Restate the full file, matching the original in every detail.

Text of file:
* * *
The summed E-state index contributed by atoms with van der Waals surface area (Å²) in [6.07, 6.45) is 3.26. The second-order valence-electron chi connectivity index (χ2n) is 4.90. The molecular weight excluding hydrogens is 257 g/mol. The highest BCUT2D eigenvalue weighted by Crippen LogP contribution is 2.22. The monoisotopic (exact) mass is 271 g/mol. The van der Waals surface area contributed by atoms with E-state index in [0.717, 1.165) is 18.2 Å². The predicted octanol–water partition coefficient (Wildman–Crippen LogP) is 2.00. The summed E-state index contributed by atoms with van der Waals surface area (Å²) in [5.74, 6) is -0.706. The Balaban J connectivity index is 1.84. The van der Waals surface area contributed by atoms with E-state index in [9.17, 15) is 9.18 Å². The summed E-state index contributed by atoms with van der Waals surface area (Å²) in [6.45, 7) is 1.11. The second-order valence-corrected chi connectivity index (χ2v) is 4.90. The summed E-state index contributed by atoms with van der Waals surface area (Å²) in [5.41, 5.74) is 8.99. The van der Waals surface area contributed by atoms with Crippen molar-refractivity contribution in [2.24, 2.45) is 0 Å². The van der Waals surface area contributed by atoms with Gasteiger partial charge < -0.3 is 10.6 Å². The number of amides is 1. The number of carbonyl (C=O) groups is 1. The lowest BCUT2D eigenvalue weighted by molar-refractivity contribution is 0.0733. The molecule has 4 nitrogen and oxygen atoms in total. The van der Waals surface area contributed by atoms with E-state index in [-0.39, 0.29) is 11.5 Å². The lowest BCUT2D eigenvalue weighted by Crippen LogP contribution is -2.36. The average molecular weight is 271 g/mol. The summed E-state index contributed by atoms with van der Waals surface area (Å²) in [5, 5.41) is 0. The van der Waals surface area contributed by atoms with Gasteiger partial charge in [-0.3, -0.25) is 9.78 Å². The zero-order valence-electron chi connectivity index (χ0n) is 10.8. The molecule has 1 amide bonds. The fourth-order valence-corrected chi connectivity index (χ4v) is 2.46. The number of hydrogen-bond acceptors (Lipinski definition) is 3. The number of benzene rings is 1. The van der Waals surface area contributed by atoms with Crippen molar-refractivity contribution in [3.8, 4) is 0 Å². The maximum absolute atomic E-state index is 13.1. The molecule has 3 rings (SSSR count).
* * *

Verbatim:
The summed E-state index contributed by atoms with van der Waals surface area (Å²) in [6.07, 6.45) is 3.26. The second-order valence-electron chi connectivity index (χ2n) is 4.90. The molecular weight excluding hydrogens is 257 g/mol. The highest BCUT2D eigenvalue weighted by Crippen LogP contribution is 2.22. The monoisotopic (exact) mass is 271 g/mol. The van der Waals surface area contributed by atoms with E-state index in [0.717, 1.165) is 18.2 Å². The predicted octanol–water partition coefficient (Wildman–Crippen LogP) is 2.00. The summed E-state index contributed by atoms with van der Waals surface area (Å²) in [5.74, 6) is -0.706. The Balaban J connectivity index is 1.84. The van der Waals surface area contributed by atoms with E-state index in [9.17, 15) is 9.18 Å². The summed E-state index contributed by atoms with van der Waals surface area (Å²) in [6.45, 7) is 1.11. The second-order valence-corrected chi connectivity index (χ2v) is 4.90. The summed E-state index contributed by atoms with van der Waals surface area (Å²) in [5.41, 5.74) is 8.99. The van der Waals surface area contributed by atoms with Crippen molar-refractivity contribution in [2.24, 2.45) is 0 Å². The van der Waals surface area contributed by atoms with Gasteiger partial charge < -0.3 is 10.6 Å². The number of amides is 1. The number of carbonyl (C=O) groups is 1. The lowest BCUT2D eigenvalue weighted by molar-refractivity contribution is 0.0733. The molecule has 4 nitrogen and oxygen atoms in total. The van der Waals surface area contributed by atoms with E-state index in [-0.39, 0.29) is 11.5 Å². The lowest BCUT2D eigenvalue weighted by Crippen LogP contribution is -2.36. The average molecular weight is 271 g/mol. The summed E-state index contributed by atoms with van der Waals surface area (Å²) in [5, 5.41) is 0. The van der Waals surface area contributed by atoms with Gasteiger partial charge in [-0.3, -0.25) is 9.78 Å². The zero-order valence-electron chi connectivity index (χ0n) is 10.8. The molecule has 1 amide bonds. The fourth-order valence-corrected chi connectivity index (χ4v) is 2.46. The number of hydrogen-bond acceptors (Lipinski definition) is 3. The number of benzene rings is 1. The van der Waals surface area contributed by atoms with Crippen molar-refractivity contribution in [3.8, 4) is 0 Å². The maximum absolute atomic E-state index is 13.1. The molecule has 3 rings (SSSR count).